The Ninth Circuit’s analysis (worth reading in its entirety because of the humorous Batman references) largely focused on the issue of whether the Batmobile is copyrightable. It began with a discussion of precedents supporting the proposition that characters, including comic book characters, are afforded copyright protection, despite their omission from the Copyright Act. These precedents, it said, gave rise to a three-part test:

  1. The character must generally have physical as well as conceptual qualities;
  2. The character must be sufficiently delineated to be recognizable as the same character where it appears; and
  3. The character must be especially distinctive and contain some unique elements of expression.

In short, under this framework, the Ninth Circuit concluded that the Batmobile was a character deserving of copyright protection. First, the court found that the Batmobile—having appeared graphically in comic books and in three-dimension on TV and motion pictures—had physical and conceptual qualities (as opposed to being a mere literary character). Second, the court found that the Batmobile’s core features—bat-like appearance, high-tech weaponry and crime-fighting purpose—were recognizable traits traceable through DC Comics’ original comic books through the ’66 TV show and the ’89 movie. This portion of the analysis was derived from precedent considering the copyrights of characters like James Bond and Godzilla. Third, and finally, the court said the Batmobile is unique; it is more than just a stock character.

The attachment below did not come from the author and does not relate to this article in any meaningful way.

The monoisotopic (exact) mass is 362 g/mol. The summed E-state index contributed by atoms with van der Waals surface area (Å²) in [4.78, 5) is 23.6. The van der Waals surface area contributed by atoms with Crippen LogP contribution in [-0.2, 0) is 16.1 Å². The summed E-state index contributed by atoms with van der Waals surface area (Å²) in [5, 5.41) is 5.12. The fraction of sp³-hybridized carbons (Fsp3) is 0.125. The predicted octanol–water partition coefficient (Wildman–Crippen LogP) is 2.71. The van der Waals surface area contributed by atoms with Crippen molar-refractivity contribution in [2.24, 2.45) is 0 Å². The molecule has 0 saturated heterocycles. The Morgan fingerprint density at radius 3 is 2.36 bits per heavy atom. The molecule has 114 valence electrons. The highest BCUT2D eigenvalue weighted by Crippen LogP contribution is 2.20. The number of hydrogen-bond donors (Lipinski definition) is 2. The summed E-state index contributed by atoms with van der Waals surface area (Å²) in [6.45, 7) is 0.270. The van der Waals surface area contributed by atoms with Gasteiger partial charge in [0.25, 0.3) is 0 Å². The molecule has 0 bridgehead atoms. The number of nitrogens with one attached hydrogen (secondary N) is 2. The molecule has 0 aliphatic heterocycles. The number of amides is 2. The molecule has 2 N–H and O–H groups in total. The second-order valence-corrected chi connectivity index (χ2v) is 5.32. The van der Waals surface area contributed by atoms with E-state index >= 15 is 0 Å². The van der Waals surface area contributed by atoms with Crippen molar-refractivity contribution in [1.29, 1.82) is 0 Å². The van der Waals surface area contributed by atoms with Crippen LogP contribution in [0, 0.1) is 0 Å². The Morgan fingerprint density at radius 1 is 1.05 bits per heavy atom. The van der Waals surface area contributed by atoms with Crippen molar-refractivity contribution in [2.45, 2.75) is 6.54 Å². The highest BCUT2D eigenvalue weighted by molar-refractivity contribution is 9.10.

Holding that the Batmobile was copyright-protected, the court turned to the issue of infringement. Towle’s principal argument was that DC Comics lacked standing to sue because, if he had indeed infringed, such infringement related to the TV show and movie, not DC Comics’ comic books. The court was unpersuaded. Instead, DC Comics, as the original copyright owner of the Batmobile, owned exclusive rights in all work underlying any licensed derivative work (the TV show and movie). It necessarily followed then, as the Ninth Circuit had held in a 1994 case, that an original copyright owner has standing to sue for any infringement of work underlying authorized derivative work.

In light of this conclusion, the court ultimately determined that Towle’s replicas unequivocally infringed upon DC Comics’ copyright in the Batmobile. Now, Batman can continue fighting crime, knowing that no one can steal his ride (at least figuratively, without paying . . . ).